Rob Christensen in the N&O tells us that A number of historians say Helms' historical image will be tarnished by his opposition to the civil rights movement and the aspirations of black people. But that opposition is no mere blemish on the surface. How else should we remember "Senator No," if not as an obstacle to the rights of black people, women, and gay people? There is no metal under the corrosion; it's tarnish all the way through.


1. This statement should not be mistaken for an endorsement of his successor; to the extent that it implies that Senator Dole is an improvement over Senator Helms, this should be construed as damning her with faint praise.

A note about the illustration: The cartoon is by Dwayne Powell, of the News & Observer; it originally ran on July 7, 1980. If you are interested in calibrating your sense of who counted as a "liberal" in Jesse Helms's books, you may wish to recall that this was just a couple of months after the release of The Empire Strikes Back, and that the public had therefore not yet been exposed to the redeeming characteristics of Darth Vader that emerged three years later in Return of the Jedi.

 
 
 
harkalarkharkalark on 8. Juli, 2008 03:51 (UTC)
A very complete and thoughtful analysis of an absolute douchebag. Well done.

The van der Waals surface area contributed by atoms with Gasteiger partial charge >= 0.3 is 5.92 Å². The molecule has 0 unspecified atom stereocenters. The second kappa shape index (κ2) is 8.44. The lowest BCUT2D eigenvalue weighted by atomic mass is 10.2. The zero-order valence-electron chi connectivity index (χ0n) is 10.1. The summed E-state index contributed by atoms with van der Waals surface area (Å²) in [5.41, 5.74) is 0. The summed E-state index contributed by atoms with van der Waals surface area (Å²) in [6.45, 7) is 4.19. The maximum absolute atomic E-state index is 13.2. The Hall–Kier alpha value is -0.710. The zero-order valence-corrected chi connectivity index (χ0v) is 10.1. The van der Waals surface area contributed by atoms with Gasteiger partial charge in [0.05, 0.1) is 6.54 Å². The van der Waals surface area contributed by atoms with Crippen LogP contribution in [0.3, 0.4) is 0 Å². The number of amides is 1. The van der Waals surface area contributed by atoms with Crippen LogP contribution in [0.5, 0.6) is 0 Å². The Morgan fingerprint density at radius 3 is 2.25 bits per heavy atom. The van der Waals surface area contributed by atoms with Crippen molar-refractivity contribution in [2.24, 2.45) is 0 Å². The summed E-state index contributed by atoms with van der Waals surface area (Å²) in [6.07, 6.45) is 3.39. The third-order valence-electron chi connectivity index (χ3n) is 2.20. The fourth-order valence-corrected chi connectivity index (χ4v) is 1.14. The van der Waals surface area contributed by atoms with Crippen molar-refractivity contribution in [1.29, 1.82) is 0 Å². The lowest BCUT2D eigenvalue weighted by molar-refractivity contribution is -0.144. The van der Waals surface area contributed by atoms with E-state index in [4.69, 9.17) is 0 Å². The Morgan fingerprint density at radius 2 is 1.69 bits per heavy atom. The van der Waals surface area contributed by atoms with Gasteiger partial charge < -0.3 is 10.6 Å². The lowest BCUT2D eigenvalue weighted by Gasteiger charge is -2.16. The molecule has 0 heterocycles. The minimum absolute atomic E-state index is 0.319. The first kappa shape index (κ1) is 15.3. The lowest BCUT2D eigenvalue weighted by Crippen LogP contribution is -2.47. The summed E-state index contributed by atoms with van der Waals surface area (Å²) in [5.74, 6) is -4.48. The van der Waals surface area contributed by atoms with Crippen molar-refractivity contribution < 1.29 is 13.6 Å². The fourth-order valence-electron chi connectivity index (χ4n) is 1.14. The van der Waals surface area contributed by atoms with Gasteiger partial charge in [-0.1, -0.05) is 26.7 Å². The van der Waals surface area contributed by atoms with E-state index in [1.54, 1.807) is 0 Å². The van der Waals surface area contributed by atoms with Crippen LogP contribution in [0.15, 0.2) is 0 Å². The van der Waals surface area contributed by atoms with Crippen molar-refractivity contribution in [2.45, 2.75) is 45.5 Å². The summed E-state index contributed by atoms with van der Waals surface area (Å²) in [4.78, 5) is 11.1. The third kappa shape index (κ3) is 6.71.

Have you ever heard of MC Hawking? A few years ago, some talented (though slightly tastefulness-challenged, I suppose) guy decided to do joke rap songs as if they were done by Stephen Hawking, and they're surprisingly good. Since I heard the news of Helms's death, I haven't been able to get the chorus of one of his songs out of my head: "Why Won't Jesse Helms Just Hurry Up And Die?"

It's here if you want it:
http://www.mchawking.com/mp3s/
(lots of other funny stuff there too).
Q. Pheevrq_pheevr on 16. Juli, 2008 04:12 (UTC)

Thanks! I had heard of M.C. Hawking before, and of that song in particular, but I had never actually heard the song itself.

(Anonym) on 11. Juli, 2008 18:55 (UTC)
Blog Reciprocity
Hello! Please forgive me if this post is inappropriate, but I couldn’t find a direct email address on your blog. I’m Anton and I’m launching my new blog dealing with language translation issues and would appreciate the opportunity to discuss mutual collaboration. You can contact me if you like at anton [at] icanlocalize {dot} com. Thanks!
Q. Pheevrq_pheevr on 16. Juli, 2008 03:58 (UTC)
Re: Blog Reciprocity

Well, how hard did you look? There's an e-mail address in my profile.

If the "mutual collaboration" you have in mind is simply a matter of reciprocal links, then perhaps you could tell me where your blog is? My general policy is that I'll link to any blog if (1) it looks interesting and (2) I happen to get around to adding it to the list.